WASHINGTON - Al-Shabab militants overran two small military camps outside Mogadishu in a dawn attack early Sunday morning, residents and military sources say.
Residents in Tihsile and Warmahan villages, 45 kilometers and 60 kilometers west of Mogadishu respectively said the militants attacked government troops in two camps in simultaneous attacks.
Military sources estimated that about 40-50 government soldiers were stationed in each of the two camps.
At least two soldiers were killed in Tihsile, while casualties from Warmahan are not yet known.
A reinforcement convoy sent from Ballidogle military base was hit by a roadside explosion near the town of Wanlaweyn, 90 kilometers west of Mogadishu, military sources tell VOA Somali.
The deputy commander of the 6th Division and a second military officer were among four killed in the roadside explosion, military sources have confirmed. Eight other soldiers were wounded in the explosion.
The explosion on the convoy occurred just before sunrise as the troops headed towards Tihsile and Warmahan to reinforce government troops under attack.
Residents in the villages believe most of the government soldiers in the two camps escaped unharmed. The militants have now reportedly withdrawn from the villages.
The al-Shabab militant group claimed its militias seized ammunitions and two military vehicles.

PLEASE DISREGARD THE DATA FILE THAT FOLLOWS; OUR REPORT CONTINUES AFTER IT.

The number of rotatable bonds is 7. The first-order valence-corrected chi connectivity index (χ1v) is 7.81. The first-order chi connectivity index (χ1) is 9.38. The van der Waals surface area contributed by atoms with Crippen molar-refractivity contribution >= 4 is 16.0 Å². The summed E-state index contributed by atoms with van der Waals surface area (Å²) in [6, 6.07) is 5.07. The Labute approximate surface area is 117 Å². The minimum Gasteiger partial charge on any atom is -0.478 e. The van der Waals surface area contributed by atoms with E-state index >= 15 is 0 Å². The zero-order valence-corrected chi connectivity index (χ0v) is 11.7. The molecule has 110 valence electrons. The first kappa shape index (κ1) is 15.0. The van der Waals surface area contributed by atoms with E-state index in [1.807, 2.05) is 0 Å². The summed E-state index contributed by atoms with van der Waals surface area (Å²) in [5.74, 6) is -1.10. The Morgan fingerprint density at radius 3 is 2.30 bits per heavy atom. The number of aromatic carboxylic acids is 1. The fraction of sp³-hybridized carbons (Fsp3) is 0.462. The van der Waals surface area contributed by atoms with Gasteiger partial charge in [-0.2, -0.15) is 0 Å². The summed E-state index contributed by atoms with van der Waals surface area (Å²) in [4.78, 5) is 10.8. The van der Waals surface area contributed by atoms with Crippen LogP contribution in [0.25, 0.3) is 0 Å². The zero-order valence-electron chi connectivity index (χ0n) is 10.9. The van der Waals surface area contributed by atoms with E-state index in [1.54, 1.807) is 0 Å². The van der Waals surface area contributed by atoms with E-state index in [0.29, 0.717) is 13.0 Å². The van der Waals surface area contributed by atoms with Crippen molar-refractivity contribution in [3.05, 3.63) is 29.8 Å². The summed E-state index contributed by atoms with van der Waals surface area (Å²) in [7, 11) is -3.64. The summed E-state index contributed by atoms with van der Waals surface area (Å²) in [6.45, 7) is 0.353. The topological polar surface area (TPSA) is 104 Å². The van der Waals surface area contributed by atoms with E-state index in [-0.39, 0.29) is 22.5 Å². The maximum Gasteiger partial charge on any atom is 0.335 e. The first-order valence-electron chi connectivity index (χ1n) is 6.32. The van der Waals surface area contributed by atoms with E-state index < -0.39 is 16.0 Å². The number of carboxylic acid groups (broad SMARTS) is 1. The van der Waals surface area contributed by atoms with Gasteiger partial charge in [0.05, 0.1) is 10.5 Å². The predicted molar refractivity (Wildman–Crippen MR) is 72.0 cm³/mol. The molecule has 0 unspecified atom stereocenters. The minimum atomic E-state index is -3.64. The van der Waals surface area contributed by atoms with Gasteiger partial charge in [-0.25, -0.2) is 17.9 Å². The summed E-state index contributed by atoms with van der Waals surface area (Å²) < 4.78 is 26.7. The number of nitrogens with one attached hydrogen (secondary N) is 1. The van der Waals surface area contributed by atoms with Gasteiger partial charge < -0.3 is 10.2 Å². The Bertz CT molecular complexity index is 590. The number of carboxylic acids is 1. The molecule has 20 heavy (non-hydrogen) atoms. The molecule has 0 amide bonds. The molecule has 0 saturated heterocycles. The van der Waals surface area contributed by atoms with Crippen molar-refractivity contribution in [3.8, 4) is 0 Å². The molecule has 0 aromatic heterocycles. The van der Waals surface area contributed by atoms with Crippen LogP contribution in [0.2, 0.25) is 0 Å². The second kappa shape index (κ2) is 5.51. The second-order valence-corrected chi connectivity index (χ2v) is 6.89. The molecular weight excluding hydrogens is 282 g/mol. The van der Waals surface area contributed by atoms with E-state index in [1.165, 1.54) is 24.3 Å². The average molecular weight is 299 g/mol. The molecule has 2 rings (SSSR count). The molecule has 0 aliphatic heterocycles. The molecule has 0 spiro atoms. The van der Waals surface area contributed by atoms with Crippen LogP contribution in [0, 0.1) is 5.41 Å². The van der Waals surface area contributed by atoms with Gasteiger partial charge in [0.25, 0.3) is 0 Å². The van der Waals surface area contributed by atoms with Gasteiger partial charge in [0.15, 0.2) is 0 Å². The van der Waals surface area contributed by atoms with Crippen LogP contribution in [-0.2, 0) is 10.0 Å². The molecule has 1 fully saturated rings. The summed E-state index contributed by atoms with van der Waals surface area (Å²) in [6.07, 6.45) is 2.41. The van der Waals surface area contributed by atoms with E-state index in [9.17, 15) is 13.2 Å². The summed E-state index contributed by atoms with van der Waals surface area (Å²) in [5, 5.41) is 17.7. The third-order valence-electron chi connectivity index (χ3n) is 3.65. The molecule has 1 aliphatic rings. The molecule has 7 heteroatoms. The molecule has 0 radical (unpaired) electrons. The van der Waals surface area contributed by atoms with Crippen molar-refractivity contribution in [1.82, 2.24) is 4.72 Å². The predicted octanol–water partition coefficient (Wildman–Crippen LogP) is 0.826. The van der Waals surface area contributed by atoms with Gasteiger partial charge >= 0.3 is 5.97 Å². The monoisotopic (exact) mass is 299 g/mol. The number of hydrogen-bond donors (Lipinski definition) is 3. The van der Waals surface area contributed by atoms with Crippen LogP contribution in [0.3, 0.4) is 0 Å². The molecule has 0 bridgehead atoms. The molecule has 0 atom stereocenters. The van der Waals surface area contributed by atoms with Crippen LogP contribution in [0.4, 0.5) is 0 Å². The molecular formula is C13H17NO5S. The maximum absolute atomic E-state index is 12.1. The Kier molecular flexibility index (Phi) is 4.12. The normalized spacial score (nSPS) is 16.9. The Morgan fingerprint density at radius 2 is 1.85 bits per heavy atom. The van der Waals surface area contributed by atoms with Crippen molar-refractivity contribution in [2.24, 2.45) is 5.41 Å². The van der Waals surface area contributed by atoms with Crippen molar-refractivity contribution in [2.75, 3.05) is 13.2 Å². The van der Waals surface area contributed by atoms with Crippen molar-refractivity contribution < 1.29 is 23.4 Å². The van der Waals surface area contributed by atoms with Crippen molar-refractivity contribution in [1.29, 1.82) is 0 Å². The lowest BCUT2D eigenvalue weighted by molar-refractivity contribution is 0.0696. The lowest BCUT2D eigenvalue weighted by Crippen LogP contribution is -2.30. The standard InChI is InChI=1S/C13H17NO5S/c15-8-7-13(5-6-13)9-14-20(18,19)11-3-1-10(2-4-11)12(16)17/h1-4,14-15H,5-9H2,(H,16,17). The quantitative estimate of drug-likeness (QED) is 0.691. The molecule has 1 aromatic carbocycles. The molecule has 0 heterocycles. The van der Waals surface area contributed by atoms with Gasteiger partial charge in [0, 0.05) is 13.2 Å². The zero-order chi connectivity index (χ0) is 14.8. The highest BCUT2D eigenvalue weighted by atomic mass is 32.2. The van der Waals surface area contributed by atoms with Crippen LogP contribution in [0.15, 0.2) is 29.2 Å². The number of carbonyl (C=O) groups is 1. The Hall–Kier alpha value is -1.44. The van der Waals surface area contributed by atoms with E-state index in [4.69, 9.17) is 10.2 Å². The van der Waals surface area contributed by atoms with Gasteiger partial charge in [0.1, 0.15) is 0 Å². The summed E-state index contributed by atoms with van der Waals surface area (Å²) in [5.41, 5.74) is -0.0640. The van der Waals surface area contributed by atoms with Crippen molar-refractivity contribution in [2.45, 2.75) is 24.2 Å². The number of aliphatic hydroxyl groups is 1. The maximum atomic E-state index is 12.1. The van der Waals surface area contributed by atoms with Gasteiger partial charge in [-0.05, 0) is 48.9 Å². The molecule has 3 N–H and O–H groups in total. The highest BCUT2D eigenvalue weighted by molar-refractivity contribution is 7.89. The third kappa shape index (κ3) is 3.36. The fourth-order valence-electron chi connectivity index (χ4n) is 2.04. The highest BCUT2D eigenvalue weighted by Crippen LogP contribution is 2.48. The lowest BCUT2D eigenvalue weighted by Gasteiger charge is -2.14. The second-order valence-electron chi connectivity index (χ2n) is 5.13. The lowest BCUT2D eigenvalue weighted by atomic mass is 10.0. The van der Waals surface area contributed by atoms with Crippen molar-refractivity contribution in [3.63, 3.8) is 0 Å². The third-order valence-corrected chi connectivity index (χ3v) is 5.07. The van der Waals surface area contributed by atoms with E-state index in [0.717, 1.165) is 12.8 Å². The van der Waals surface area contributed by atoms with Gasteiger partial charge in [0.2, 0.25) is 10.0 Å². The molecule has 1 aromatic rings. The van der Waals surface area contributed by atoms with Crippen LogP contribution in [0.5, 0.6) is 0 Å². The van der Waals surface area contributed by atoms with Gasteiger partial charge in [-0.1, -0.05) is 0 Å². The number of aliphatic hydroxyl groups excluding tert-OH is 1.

Meanwhile, late Saturday two government soldiers were killed near the town of El-Wak in Gedo region after al-Shabab attacked a government checkpoint. A third wounded soldier was reportedly captured by the militants.
These are the first deadly al-Shabab attacks on government soldiers since the election of new President Mohamed Abdullahi Farmajo in Somalia Wednesday.
Government soldiers were among those who hugely welcomed the election of Farmajo in anticipation that they will be paid their salaries. When Farmajo was prime minister in 2010-2011, the soldiers were paid on time and given rations.
Al-Shabab's leadership has not yet commented on the election of the new president. Junior al-Shabab preachers, however, have spoken at mosques in Jilib and Saakow towns telling the congregations the election of Farmajo does not change their view of the Somali government.